Never Ready

Four months ago my family found out that my father had cancer. As with all chronic diseases, it comes with a great shock, doubt and a bit of guilt; how did we not know all this time? Are we bad people? The answer to all these questions is that there is nothing anyone can do and there is no way of telling — especially, like in the case of my father, when the person affected dispels the mere thought of hospitals and everything modern medicine. So we took heart in the fact that he still had a number of months to live and making each one of them memorable. He went on one last family vacation to our family’s favourite resort, my two oldest sisters flew in from Australia and the UK and friends and family from around the world came to share their favorite memories of him at his living funeral — yes, you read that right. Some back story, my father does not want a funeral because he believes that they are a waste of money and wanted to hear what people had to say about him so, instead, we had a huge party for him two months ago.

No one can really prepare you for having to live with and care for someone who is dying of a chronic disease; especially when it is beyond the point getting any form of noticeable relief from medicine. Due to work and school, I have not been able to come home as often as I would have wished to see my dad. So, every time I have seen him over the past four months he is worse off than the previous time. I did not think it would get this bad, heck, I do not know what I thought it would be like but I was just not prepared to see my dad, my hero, my family’s patriarch become so vulnerable and helpless. It’s hard to believe that the old man who now sits in his chair, feet swollen like inflated balloons, words slurring, is the same man who used to run around the yard with us, install irrigation systems in the most remote and needy communities and was always everyone’s pillar of strength.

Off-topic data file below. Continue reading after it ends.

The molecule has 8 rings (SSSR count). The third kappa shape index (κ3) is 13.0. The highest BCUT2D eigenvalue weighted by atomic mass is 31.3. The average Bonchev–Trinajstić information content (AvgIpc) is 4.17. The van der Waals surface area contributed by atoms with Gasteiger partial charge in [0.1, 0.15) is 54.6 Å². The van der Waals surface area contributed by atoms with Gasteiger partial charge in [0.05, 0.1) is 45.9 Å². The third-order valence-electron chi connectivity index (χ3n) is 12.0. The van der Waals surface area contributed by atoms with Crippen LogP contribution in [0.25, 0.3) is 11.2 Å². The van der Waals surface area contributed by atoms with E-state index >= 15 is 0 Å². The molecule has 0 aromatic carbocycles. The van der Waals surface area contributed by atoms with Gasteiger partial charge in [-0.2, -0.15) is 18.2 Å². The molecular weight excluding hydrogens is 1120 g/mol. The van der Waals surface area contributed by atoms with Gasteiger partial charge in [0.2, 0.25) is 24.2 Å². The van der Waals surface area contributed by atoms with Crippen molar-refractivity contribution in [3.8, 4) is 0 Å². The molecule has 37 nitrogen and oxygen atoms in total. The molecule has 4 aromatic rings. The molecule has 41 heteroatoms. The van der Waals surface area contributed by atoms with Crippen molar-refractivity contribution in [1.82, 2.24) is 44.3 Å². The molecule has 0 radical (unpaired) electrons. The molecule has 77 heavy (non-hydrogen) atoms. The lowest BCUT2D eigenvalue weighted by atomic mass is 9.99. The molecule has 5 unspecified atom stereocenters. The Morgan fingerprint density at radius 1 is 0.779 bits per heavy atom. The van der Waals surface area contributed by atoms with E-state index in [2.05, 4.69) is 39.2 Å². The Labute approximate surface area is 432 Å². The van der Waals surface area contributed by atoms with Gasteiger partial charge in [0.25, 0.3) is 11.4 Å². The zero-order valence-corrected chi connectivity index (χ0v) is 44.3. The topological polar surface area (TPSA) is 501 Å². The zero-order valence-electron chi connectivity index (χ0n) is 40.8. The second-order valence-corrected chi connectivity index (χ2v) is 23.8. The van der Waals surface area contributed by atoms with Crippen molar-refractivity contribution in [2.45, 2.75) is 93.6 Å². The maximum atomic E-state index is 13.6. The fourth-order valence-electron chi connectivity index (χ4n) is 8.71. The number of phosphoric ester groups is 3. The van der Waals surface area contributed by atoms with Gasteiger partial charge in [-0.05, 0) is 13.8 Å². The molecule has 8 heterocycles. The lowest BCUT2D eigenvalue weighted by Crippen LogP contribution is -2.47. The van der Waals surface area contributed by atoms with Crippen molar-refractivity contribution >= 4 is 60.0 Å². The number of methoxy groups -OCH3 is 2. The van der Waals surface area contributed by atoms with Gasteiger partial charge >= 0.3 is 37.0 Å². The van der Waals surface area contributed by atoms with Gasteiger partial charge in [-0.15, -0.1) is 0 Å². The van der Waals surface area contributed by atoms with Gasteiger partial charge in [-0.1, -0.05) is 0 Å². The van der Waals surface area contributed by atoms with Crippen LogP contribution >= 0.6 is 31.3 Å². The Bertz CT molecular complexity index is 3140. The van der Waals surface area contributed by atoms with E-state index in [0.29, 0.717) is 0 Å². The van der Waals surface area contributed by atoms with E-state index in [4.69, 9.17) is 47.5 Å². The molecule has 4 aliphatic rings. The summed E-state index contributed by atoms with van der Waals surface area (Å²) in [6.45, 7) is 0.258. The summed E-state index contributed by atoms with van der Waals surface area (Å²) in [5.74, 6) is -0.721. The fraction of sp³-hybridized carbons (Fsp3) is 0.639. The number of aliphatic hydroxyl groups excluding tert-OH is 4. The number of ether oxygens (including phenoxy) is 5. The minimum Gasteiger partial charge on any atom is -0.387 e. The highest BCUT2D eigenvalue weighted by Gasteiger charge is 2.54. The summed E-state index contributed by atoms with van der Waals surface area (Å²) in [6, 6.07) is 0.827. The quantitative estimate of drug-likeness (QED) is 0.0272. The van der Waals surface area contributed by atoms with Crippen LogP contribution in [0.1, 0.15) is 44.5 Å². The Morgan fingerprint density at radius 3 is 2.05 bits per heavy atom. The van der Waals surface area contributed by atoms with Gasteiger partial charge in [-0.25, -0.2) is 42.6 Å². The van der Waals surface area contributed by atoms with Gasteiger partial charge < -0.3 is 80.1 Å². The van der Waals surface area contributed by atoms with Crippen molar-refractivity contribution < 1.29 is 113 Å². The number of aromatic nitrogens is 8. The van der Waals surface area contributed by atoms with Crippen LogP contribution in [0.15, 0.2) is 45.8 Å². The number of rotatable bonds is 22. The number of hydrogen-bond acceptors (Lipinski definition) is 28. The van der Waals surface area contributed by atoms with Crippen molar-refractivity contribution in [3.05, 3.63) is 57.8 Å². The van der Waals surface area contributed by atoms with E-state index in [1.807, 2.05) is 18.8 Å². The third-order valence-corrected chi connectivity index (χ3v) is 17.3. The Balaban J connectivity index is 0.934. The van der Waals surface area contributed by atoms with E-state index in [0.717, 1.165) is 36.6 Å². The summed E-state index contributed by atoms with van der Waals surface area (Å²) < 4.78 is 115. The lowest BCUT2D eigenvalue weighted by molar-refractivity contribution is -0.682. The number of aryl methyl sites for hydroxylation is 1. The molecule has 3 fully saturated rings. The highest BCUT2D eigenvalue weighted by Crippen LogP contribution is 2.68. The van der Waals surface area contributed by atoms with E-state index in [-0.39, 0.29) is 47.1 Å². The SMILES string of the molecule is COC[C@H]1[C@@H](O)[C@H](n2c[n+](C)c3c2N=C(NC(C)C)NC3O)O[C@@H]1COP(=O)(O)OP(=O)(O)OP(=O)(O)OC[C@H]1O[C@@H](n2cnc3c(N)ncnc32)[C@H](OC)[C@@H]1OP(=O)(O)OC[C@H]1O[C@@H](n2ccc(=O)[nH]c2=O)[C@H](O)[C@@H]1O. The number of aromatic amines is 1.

As I sit outside this morning, heartbroken and scared for him, I am asking myself why life is so unfair. What is the best way to deal with this? And, most importantly, will my family be ready to let him go when the time comes? Of course I want him to have peace and unfortunately for us that means his passing however, is it selfish of me to want him to live when just breathing hurts him and he is mentally absent and sleeping the remainder of his days away? I wish I knew how to feel or what to tell myself that would make this better or, better, make it all go away.

Everyone keeps telling me that everything will be okay but, it’s hard for me to accept their words because, although they are genuine, I know that it means having to let him go and letting time move my family on. So, I’m here asking God to give my family strength, tons of it, and peace of mind. I do not know what either of these will look like but I know we need them. For once, the page on my computer is not enough for me to fully express my feelings and the words that fill it do not give me any closure.

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